Research shows the success of a bacterial community depends on its shape.
The MIT Museum, with support from the Boston Globe, is launching a monthly series of evening presentations on critical research. Each presentation will be followed by a participatory, salon-style conversation with the audience.
The "Soap Box" series will begin on Tuesday, Nov. 15, with a discussion on the societal implications of new genetic research.
Dr. David Altshuler, director of the program in medical and population genetics at the Broad Institute of MIT and Harvard, will lead the discussion, to be held in the MIT Museum's Robotics Gallery at 6 p.m.
Altshuler is a lead investigator in the international HapMap project, an effort to develop a comprehensive catalog of the genetic diversity in the human genome sequence across human populations.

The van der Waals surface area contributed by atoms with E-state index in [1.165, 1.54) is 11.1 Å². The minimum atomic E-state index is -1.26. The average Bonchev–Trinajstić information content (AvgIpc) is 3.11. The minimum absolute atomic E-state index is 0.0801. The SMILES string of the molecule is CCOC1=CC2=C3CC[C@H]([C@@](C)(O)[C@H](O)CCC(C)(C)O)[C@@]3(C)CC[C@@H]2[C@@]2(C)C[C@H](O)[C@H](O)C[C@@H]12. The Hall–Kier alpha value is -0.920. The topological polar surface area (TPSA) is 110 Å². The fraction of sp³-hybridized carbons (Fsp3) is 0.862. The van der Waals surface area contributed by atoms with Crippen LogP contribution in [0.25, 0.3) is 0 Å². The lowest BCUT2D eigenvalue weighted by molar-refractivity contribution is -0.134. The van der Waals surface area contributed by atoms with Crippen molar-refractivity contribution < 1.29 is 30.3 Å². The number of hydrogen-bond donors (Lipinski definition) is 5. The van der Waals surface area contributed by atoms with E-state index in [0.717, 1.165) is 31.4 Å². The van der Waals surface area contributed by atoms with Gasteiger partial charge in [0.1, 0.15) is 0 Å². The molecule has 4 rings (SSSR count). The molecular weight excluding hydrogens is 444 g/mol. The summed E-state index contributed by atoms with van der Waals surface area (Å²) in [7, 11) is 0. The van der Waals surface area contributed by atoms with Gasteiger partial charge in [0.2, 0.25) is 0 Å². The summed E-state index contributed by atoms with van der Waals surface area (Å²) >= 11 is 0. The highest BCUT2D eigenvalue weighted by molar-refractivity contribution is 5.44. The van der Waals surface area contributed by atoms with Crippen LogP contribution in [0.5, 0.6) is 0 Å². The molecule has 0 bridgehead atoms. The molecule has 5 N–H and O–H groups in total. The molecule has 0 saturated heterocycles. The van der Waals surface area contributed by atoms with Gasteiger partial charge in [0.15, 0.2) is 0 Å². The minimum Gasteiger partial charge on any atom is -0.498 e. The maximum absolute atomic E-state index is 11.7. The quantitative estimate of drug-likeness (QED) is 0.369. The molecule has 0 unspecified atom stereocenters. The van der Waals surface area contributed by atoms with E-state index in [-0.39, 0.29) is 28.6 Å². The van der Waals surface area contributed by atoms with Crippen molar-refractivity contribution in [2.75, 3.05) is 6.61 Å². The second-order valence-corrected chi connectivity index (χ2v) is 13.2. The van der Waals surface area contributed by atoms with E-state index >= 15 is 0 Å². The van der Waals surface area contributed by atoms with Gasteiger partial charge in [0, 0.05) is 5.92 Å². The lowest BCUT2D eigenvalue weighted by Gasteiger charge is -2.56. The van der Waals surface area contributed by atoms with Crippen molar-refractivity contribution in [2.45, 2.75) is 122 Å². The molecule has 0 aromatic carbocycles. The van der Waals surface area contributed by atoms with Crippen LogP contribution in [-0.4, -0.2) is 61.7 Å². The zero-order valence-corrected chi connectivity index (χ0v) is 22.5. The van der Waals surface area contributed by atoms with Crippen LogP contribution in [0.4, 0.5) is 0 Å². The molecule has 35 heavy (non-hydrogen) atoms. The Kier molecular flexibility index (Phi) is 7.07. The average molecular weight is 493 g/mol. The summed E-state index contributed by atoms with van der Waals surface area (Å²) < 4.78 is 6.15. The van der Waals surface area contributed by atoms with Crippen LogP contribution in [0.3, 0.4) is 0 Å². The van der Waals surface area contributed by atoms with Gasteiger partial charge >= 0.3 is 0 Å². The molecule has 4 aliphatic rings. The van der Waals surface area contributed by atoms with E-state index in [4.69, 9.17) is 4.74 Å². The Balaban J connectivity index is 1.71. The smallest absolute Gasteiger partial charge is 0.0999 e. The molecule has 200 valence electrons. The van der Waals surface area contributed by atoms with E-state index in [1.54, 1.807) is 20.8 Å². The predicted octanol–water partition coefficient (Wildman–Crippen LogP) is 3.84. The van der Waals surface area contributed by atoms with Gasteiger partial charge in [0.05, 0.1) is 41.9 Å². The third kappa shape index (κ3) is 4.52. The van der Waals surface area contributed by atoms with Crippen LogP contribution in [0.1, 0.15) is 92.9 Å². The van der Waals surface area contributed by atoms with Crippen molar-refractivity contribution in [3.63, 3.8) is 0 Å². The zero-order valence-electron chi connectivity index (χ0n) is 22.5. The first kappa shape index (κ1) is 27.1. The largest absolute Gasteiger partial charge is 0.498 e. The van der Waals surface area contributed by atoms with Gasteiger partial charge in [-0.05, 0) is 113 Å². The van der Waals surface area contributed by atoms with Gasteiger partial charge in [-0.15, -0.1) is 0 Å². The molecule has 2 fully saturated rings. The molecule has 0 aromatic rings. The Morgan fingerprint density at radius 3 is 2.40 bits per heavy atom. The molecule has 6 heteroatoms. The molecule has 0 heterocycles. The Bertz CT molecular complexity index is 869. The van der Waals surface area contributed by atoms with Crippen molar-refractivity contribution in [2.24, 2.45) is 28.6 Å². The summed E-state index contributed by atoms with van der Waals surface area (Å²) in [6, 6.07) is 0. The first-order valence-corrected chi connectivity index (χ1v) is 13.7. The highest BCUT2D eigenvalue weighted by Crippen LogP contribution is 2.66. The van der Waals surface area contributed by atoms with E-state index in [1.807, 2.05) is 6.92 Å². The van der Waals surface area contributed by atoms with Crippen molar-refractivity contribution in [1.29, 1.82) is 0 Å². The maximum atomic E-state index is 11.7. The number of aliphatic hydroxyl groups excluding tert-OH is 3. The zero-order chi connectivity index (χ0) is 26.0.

Topics likely to be discussed are:
â€¢ What would it mean for society's perceptions of diseases such as schizophrenia, depression or obesity, if we were to discover specific genes predispose individuals to these conditions?
â€¢ What would it mean for our understanding of free will if we were to discover genes that predispose individuals to particular types of behavior, such as criminality or gambling?
â€¢ What will it mean for health-care delivery if it becomes possible to tailor drugs to the genetic characteristics of individual patients?
A profile of Altshuler's work is slated to appear in the Boston Globe on Nov. 14.
Soap Box is hosted by MIT Museum Director John Durant.